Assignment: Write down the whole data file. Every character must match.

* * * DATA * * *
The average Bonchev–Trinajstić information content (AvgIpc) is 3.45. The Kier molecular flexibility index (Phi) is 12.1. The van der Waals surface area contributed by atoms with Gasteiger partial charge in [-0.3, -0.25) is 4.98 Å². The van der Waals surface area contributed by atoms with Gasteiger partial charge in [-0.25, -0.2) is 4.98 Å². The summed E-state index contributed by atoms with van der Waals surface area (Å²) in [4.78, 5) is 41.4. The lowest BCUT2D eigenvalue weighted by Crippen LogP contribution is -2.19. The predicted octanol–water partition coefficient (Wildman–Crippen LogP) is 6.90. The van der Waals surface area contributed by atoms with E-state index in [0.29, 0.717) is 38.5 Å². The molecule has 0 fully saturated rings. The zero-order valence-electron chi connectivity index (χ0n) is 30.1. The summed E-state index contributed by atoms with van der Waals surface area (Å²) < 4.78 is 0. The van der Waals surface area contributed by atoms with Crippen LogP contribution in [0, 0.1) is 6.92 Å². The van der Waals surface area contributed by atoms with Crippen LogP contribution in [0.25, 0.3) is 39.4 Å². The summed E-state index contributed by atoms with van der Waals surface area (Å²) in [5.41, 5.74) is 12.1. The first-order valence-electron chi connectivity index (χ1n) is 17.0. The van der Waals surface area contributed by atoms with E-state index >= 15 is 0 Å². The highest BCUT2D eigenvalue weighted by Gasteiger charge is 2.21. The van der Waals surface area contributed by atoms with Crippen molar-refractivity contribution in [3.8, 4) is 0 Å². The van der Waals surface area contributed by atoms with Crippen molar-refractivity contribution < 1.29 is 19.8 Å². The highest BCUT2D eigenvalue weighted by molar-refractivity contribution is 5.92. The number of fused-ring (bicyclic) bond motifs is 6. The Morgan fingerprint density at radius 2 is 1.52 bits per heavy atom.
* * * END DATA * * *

The average Bonchev–Trinajstić information content (AvgIpc) is 3.45. The Kier molecular flexibility index (Phi) is 12.1. The van der Waals surface area contributed by atoms with Gasteiger partial charge in [-0.3, -0.25) is 4.98 Å². The van der Waals surface area contributed by atoms with Gasteiger partial charge in [-0.25, -0.2) is 4.98 Å². The summed E-state index contributed by atoms with van der Waals surface area (Å²) in [4.78, 5) is 41.4. The lowest BCUT2D eigenvalue weighted by Crippen LogP contribution is -2.19. The predicted octanol–water partition coefficient (Wildman–Crippen LogP) is 6.90. The van der Waals surface area contributed by atoms with E-state index in [0.29, 0.717) is 38.5 Å². The molecule has 0 fully saturated rings. The zero-order valence-electron chi connectivity index (χ0n) is 30.1. The summed E-state index contributed by atoms with van der Waals surface area (Å²) < 4.78 is 0. The van der Waals surface area contributed by atoms with Crippen LogP contribution in [0, 0.1) is 6.92 Å². The van der Waals surface area contributed by atoms with Crippen LogP contribution in [0.25, 0.3) is 39.4 Å². The summed E-state index contributed by atoms with van der Waals surface area (Å²) in [5.41, 5.74) is 12.1. The first-order valence-electron chi connectivity index (χ1n) is 17.0. The van der Waals surface area contributed by atoms with E-state index >= 15 is 0 Å². The highest BCUT2D eigenvalue weighted by Gasteiger charge is 2.21. The van der Waals surface area contributed by atoms with Crippen molar-refractivity contribution in [3.8, 4) is 0 Å². The van der Waals surface area contributed by atoms with Crippen molar-refractivity contribution < 1.29 is 19.8 Å². The highest BCUT2D eigenvalue weighted by molar-refractivity contribution is 5.92. The number of fused-ring (bicyclic) bond motifs is 6. The Morgan fingerprint density at radius 2 is 1.52 bits per heavy atom.